Right foot, left foot, repeat. Life requires an aid station or two…

Following the Chicago Marathon this year, I had a specific blog post in mind, but it never got written… I thought I would write about perseverance. How badly I wanted to quit that marathon – more so that I’ve ever wanted to quit anything in my life. I considered walking off the course as a DNF (did not finish), and thought I’d describe how and why I didn’t give in. I was later given a photo my friend snapped of me at mile 25 (above). In her shot I was happy to find that I still had my head up and was moving foward despite running a race that had depleted me many miles before. I wanted that photo to be the inspiration for my post-Chicago Marathon blog because what I saw in the photo was perseverance.

Sometimes, things don’t go as planned. I never wrote the blog I anticipated. It turned into this one instead…

I did have a difficult Chicago Marathon this year. I was on pace for my time goals until the halfway point. For the first time ever in a race, I found I was unable to tolerate taking my energy gels. This threw me. I’d never had that happen before. How was I going to keep my energy levels up? What about bonking? Wait, am I off pace now? Is it getting hot out? What mile is this? I couldn’t stop the anxiety and distractions that began to take over my thoughts. I was sunk, mentally.

At mile 15, I wondered why I should keep going. I wouldn’t even be that sore if I stopped at mile 15. I could go out for a meal with my family, recover, I could even start up my regular running routine later in the week like nothing happened. I could sign up for another marathon in the spring. This race would not be my PR (personal record), so who cares? I’d run Chicago before. I had completed 5 other marathons. I didn’t need to prove anything to anybody with this one. Why go through this pain?

At mile 15 I decided I should at least get to mile 18 before deciding to quit. Quitting was serious business and I didn’t take to it lightly. May as well keep going until the next aid station and see what happens from there. Cartoon text boxes above my head at this point might have read: Miserable. Hot. Nauseated. Tired. Spent. Defeated.

Did you know that from mile 15 to the end of the course the Chicago Marathon has very little shade?  I’m being generous… there is actually no shade. None. And there may even be sun. And there is 100% chance of pavement. Pilsen? Chinatown in your 20th-something mile? Coming back home to Grant Park on a boulevard that feels at least 8 lanes wide? Trust me friends, the next hint of shade after mile 14 is your car… First time Chicago Marathoners will thank me later for that public service announcement. Plan accordingly. You heard it here first.

At mile 18 I resolved to push through to mile 21. One of my running teammates was a volunteer at the mile 21 aid station. Just get to 21. Don’t think about anything else in life right now except getting to 21. These next 3 miles are your job. There is nothing else in your world right now but getting to mile 21. Wasn’t pretty, but I found 21. Got a hug from my friend, vented about how bad my race was, and gathered what was left of my wherewithal to keep going.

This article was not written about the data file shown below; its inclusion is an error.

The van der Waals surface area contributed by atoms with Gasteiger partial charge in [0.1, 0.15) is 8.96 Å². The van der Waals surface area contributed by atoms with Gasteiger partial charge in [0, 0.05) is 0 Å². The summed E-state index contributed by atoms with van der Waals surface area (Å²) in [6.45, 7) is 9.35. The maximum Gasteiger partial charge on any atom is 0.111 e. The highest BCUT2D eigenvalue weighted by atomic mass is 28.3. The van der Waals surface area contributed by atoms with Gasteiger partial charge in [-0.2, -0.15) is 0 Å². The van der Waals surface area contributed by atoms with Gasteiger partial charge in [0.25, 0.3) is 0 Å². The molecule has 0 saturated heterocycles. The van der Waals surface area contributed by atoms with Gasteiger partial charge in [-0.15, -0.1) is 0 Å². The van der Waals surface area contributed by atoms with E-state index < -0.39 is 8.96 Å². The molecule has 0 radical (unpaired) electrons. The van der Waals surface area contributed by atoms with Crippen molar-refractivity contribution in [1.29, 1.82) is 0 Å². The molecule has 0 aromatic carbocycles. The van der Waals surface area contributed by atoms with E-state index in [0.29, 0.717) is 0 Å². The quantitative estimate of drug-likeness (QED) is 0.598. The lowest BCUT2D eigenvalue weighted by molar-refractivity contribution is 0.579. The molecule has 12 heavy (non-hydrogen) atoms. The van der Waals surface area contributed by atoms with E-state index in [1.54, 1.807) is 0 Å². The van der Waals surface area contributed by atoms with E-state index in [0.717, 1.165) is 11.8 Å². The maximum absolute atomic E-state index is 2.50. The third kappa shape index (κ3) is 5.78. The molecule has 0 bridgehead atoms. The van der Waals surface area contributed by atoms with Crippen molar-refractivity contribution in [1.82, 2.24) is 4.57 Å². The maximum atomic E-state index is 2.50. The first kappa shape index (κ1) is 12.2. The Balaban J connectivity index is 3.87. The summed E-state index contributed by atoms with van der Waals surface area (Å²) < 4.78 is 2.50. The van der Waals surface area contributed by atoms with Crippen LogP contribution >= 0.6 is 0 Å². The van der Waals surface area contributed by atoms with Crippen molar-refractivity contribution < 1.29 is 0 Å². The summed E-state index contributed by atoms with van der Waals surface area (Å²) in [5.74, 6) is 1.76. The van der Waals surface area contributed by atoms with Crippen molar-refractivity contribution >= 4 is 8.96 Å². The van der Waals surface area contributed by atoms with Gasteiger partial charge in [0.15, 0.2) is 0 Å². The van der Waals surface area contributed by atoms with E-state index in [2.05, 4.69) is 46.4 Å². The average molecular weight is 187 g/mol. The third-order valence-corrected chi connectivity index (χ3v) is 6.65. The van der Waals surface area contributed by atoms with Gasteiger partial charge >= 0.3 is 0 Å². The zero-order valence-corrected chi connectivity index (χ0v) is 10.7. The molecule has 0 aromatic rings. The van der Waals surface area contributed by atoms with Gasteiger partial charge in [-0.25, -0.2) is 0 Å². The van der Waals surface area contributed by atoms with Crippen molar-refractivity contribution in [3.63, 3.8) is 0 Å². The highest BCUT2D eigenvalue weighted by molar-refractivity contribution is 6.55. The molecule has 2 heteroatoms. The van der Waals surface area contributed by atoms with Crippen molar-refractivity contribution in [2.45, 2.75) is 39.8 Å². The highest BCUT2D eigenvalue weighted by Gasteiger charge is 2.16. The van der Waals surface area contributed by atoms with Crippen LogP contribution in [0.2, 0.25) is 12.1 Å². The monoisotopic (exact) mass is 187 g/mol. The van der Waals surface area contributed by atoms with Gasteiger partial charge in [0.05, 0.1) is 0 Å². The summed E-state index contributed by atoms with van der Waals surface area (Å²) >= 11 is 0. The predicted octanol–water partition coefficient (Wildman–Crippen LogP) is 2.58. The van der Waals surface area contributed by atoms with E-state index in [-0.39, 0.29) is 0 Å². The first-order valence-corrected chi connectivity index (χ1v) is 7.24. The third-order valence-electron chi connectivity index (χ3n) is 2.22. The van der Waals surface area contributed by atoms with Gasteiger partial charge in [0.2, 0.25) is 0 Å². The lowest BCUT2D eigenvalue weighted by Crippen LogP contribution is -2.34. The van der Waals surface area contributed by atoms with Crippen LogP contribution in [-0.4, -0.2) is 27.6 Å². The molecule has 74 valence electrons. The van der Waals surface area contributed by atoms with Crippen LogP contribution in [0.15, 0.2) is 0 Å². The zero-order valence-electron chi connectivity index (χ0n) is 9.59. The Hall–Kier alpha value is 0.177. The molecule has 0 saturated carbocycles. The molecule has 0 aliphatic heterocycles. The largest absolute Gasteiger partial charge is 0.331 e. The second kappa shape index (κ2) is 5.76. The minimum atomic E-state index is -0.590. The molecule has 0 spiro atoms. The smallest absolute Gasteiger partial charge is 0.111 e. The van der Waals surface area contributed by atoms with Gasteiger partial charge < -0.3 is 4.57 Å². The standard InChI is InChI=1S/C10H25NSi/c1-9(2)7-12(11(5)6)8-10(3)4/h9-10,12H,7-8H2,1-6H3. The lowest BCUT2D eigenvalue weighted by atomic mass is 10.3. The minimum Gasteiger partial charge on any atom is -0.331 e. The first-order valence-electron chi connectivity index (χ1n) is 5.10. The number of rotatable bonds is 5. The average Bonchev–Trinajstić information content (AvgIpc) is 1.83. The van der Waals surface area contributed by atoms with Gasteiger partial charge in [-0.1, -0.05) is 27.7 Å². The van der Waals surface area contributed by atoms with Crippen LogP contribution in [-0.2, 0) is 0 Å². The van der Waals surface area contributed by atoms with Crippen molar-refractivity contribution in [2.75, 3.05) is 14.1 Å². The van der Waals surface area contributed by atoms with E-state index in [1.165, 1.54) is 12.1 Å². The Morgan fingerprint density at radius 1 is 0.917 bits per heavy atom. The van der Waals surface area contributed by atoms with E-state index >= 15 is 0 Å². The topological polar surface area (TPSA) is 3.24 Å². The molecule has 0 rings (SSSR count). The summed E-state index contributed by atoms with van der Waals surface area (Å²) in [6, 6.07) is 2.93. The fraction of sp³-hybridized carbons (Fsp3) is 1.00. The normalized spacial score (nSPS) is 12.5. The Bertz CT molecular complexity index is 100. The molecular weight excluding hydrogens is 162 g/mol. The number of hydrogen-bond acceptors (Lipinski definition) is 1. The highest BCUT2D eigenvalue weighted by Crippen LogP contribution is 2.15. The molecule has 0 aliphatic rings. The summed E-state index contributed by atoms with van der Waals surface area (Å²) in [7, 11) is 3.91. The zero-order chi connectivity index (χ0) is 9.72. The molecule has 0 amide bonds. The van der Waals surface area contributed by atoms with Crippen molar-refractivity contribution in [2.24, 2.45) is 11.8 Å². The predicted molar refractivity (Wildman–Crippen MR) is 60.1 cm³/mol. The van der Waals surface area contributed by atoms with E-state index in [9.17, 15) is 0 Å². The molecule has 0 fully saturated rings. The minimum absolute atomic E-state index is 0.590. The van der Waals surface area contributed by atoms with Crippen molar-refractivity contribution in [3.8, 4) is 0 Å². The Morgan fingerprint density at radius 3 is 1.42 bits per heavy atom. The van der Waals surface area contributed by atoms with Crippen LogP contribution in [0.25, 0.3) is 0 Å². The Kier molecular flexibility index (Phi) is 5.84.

Another of my running teammates is a photographer. She photographs the finish line of the marathon. She was my final motivational target. 5 miles to get to her. You run 5 miles all the time. You can do this. You have to do this. Your family is waiting. You can’t tell your kids you quit a marathon. How can you explain to your kids that it’s ok to quit at something? This is just 5 freaking miles. People are tracking you on their phones – you have to finish. Start running again and do not stop until you cross that finish line…

Right foot, left foot, repeat.

In early November, my father got sick and was hospitalized. Within a few days his condition had progressed and it became unlikely that he would recover. Over the course of about a 48 hour period we had to absorb the news that he wasn’t going to make it, we had to support him through his transition out of this life, and then begin to transition ourselves into the next iteration of our own lives without him. It hurts. It’s hard. No one wants to be in this situation. No one wants to go through this, but at some point we all do.

We make it through the next hour, the next day, the next moments and the next…

Grief can bring times when it’s hard to get up and do what needs to be done. You may feel lost for a bit. You may not want to do things you normally would love to do. Eventually, you find your way foward. You put one foot in front of the other and keep going. You find little increments of normalcy or joy that remind you of the good in your life. You see the presence of people who support and care for you and you let them pull you along. You somehow find your way. As the saying goes, life is a marathon – not a sprint.

Aid stations. Just get to the next one. The rest of your journey will sort itself out once you get there…

Right foot, left foot, repeat.

 

 

 

 

 

Published by

Tricia Reed McGinn

Early morning runner, travel marathoner, newbie triathlete.

One thought on “Right foot, left foot, repeat. Life requires an aid station or two…”

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